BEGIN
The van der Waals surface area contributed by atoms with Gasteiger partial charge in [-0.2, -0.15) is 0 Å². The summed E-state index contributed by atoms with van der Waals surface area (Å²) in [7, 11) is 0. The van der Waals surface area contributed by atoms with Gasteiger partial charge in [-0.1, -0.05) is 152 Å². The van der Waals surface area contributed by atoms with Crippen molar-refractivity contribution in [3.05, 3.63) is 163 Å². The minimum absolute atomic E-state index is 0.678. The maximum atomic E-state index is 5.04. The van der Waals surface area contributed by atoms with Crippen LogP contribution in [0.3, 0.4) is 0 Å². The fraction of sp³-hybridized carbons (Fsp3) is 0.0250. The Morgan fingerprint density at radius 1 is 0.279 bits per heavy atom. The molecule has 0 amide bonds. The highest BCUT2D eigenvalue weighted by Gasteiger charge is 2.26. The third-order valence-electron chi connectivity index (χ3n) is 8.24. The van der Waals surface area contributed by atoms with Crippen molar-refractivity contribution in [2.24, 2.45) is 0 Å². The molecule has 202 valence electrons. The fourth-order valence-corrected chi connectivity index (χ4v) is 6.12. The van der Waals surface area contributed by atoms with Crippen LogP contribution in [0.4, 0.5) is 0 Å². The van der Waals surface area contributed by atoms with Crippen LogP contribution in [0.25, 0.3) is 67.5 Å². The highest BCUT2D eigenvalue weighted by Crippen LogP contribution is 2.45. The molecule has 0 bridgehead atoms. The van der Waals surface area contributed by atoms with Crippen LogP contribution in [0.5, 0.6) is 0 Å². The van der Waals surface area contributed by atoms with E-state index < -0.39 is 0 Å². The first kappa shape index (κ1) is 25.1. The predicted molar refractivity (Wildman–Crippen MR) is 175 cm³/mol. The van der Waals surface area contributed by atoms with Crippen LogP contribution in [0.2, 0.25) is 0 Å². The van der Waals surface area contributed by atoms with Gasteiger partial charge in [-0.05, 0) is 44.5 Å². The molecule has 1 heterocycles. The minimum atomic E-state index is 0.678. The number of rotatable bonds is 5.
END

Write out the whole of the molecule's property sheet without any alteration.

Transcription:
The van der Waals surface area contributed by atoms with Gasteiger partial charge in [-0.2, -0.15) is 0 Å². The summed E-state index contributed by atoms with van der Waals surface area (Å²) in [7, 11) is 0. The van der Waals surface area contributed by atoms with Gasteiger partial charge in [-0.1, -0.05) is 152 Å². The van der Waals surface area contributed by atoms with Crippen molar-refractivity contribution in [3.05, 3.63) is 163 Å². The minimum absolute atomic E-state index is 0.678. The maximum atomic E-state index is 5.04. The van der Waals surface area contributed by atoms with Crippen LogP contribution in [0.3, 0.4) is 0 Å². The fraction of sp³-hybridized carbons (Fsp3) is 0.0250. The Morgan fingerprint density at radius 1 is 0.279 bits per heavy atom. The molecule has 0 amide bonds. The highest BCUT2D eigenvalue weighted by Gasteiger charge is 2.26. The third-order valence-electron chi connectivity index (χ3n) is 8.24. The van der Waals surface area contributed by atoms with Crippen molar-refractivity contribution in [2.24, 2.45) is 0 Å². The molecule has 202 valence electrons. The fourth-order valence-corrected chi connectivity index (χ4v) is 6.12. The van der Waals surface area contributed by atoms with Crippen LogP contribution in [0.4, 0.5) is 0 Å². The van der Waals surface area contributed by atoms with Crippen LogP contribution in [0.25, 0.3) is 67.5 Å². The highest BCUT2D eigenvalue weighted by Crippen LogP contribution is 2.45. The molecule has 0 bridgehead atoms. The van der Waals surface area contributed by atoms with Crippen LogP contribution in [0.5, 0.6) is 0 Å². The van der Waals surface area contributed by atoms with E-state index < -0.39 is 0 Å². The first kappa shape index (κ1) is 25.1. The predicted molar refractivity (Wildman–Crippen MR) is 175 cm³/mol. The van der Waals surface area contributed by atoms with Crippen LogP contribution in [0.2, 0.25) is 0 Å². The van der Waals surface area contributed by atoms with Gasteiger partial charge in [-0.05, 0) is 44.5 Å². The molecule has 1 heterocycles. The minimum atomic E-state index is 0.678. The number of rotatable bonds is 5.